The first thing to note is that she's a lesbian who thinks that other women should also be lesbian. That makes sense if you really believe in FTP - feminist patriarchy theory.
According to this theory, men have arranged society so that they benefit from the oppression of women and men, as a class, enforce this privilege by acts of violence against women. If this were true, then it would make little sense for women to love men, as they would be loving those who violently oppress them.
And so Julie Bindel in one article urged bisexual women to stop sleeping with the enemy (i.e. men):
When I write about making a positive choice to be a lesbian, and that I believe there is no gay (or for that matter bisexual) "gene," I am accused of being an ideological robot and therefore not genuinely sexually attracted to women. That is nonsense.
...For bisexual women living under the tyranny of sexism, choosing to be lesbian is a liberatory act.
Those of us who grew up in a time and context where there was a political analysis of sexuality were able to make a positive choice to be a lesbian. I believed then, and I believe now, that if bisexual women had an ounce of sexual politics, they would stop sleeping with men.
This opinion did not exactly endear her to bisexual women, one of whom accused her of curtailing her autonomy:
Removing the autonomy to choose who one can and cannot f.... is not feminism and it never can be.
And here is Julie Bindel making the same point about not loving the enemy:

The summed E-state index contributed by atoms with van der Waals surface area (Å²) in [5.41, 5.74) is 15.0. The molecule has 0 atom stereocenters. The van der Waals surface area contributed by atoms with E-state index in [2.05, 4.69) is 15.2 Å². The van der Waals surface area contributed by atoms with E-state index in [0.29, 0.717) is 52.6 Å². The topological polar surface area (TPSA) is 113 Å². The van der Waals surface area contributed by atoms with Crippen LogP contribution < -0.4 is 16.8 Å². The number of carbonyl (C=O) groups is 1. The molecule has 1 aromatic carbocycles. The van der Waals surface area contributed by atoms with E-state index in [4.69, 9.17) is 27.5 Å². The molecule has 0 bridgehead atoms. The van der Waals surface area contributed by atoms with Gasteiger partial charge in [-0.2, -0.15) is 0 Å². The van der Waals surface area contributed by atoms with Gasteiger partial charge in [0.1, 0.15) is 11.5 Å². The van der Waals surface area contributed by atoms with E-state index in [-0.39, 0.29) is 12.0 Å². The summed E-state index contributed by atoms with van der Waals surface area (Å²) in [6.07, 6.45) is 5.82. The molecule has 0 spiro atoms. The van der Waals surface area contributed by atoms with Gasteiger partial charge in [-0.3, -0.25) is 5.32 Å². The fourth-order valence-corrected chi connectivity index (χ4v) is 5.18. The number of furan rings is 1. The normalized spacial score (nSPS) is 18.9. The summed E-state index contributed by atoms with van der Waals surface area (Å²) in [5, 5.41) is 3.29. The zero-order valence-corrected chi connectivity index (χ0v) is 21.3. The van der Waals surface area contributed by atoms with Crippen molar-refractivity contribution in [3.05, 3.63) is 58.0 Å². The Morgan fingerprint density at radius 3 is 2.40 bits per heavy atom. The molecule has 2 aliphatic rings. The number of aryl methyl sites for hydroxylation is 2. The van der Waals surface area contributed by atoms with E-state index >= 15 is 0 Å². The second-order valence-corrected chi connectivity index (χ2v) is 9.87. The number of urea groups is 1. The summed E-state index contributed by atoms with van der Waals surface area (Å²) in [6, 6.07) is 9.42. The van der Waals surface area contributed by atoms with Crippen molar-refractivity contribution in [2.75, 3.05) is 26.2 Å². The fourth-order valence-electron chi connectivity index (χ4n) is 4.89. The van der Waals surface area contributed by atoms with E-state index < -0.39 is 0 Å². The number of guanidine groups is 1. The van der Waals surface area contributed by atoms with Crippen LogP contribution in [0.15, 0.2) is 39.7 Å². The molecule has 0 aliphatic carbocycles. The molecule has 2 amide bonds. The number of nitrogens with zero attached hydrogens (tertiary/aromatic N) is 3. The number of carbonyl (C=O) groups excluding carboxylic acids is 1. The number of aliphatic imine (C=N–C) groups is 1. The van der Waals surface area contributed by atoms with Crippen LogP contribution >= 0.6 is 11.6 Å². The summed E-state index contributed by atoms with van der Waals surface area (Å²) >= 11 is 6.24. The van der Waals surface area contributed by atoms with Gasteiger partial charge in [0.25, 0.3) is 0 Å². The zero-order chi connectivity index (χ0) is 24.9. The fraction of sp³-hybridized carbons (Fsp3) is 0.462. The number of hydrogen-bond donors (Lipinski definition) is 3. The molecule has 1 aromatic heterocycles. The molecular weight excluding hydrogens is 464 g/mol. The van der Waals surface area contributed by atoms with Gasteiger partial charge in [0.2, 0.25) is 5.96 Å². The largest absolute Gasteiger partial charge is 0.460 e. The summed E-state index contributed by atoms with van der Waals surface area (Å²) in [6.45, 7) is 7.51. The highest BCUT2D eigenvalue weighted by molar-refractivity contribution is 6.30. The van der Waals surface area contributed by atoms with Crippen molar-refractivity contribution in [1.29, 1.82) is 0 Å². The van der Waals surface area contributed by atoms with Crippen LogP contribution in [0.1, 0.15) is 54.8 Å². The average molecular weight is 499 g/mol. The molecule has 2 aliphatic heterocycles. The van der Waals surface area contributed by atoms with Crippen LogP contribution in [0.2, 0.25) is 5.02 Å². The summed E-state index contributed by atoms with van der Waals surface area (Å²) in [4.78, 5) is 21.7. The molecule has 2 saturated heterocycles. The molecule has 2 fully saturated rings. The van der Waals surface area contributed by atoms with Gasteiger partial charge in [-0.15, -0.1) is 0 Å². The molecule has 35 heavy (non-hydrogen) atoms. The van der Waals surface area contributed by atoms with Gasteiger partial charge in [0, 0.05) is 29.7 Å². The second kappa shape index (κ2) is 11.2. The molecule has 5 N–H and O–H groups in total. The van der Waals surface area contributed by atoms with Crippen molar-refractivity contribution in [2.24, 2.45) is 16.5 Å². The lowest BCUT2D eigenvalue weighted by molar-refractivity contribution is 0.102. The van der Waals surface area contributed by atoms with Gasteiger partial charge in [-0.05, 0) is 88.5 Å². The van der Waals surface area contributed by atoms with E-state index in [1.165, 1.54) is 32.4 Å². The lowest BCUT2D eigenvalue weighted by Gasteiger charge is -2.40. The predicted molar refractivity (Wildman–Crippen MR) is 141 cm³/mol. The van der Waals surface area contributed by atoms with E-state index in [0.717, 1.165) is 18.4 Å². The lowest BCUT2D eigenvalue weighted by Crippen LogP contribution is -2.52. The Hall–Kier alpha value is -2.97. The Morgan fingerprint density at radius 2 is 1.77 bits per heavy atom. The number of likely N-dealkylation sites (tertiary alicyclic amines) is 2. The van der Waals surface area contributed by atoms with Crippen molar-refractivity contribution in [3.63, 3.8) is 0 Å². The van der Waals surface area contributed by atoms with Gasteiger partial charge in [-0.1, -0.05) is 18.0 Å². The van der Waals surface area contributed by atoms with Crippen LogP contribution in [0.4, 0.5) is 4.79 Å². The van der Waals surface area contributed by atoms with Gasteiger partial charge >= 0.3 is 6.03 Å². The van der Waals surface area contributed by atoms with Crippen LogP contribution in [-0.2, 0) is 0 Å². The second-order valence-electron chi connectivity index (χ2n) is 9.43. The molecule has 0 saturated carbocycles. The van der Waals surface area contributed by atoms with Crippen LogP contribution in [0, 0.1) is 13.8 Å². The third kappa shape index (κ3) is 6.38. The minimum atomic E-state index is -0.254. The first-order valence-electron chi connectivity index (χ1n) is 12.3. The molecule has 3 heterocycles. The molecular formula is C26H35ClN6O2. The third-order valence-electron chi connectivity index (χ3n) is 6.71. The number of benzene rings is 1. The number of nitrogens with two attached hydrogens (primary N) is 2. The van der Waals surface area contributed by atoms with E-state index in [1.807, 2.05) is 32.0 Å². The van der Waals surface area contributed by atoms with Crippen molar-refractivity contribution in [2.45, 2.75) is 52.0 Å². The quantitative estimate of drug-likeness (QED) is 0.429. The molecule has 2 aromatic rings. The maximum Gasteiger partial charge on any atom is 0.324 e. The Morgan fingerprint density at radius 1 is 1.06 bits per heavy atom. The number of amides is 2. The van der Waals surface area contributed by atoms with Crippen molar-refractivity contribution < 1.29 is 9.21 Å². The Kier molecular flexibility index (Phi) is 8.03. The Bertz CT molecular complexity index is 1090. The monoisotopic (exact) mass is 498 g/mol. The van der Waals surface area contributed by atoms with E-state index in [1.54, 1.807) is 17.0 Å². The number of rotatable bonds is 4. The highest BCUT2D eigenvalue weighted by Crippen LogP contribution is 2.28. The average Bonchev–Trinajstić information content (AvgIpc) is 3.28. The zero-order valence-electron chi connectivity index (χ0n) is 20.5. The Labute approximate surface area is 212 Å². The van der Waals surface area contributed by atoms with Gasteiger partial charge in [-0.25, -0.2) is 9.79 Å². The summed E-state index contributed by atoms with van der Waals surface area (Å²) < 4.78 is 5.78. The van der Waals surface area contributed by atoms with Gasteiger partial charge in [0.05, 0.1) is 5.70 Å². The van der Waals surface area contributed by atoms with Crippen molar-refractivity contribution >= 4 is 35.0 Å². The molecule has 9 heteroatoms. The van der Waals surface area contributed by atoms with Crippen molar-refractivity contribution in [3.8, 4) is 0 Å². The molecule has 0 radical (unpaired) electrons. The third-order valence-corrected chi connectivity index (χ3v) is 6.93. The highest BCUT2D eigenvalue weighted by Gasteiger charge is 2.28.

The reason why so many of the new-wave feminists bleat on (and on) about including men in feminism is because so many of them are unthinkingly heterosexual. Women are the only oppressed group that is required to love their oppressor, sexually and every other way.
Again, that makes sense if you support views like the following ones, as quoted approvingly by Julie Bindel:
Finn Mackay, a feminist activist and academic has organised the Reclaim the Night march in London for the past six years, believes that men do have a role to play within feminism, but — it is not coming along to meetings and taking part in the decision-making process. “They can stop rape by not raping, and bring the sex industry to its knees by not paying for sex,” says MacKay, without a trace of irony. “Oppression doesn’t just happen to women like bad weather. Men as a group systematically oppress and exploit women, and feminism is the political movement to challenge and change that.”
If that's what you believe, then why not be a radical lesbian separatist feminist? And why not believe that marriage, as a patriarchal institution, should be abolished:
I absolutely agree that fighting for the rights for same-sex marriage is going too far. I would outlaw marriage for everyone, including heterosexuals...
There are two paths here. One path is to accept the claims of feminist patriarchy theory - in which case it makes sense for women to avoid friendly relations with men. The other path is to scrutinise these claims. Is it really true that men as a class have acted to perpetrate violence and oppression on women? Couldn't the very opposite claim be argued for? That men as a class have acted to protect women from violence and to work to improve the circumstances of women?
In Western societies there was traditionally a very strong ethos amongst men that it was dishonourable to commit an act of violence toward women. So if men acted as a class it was to repudiate violence against women rather than to commit it.
Similarly, there was a strong ethos amongst men that they should work hard to support their wives and families. Many tens of millions of men have laboured on behalf of their families when they could have had easier lives living for themselves alone.
There is a much more positive reading of the masculine than the one normally pursued by feminists like Julie Bindel - and it's a reading that permits women to openly embrace their heterosexuality.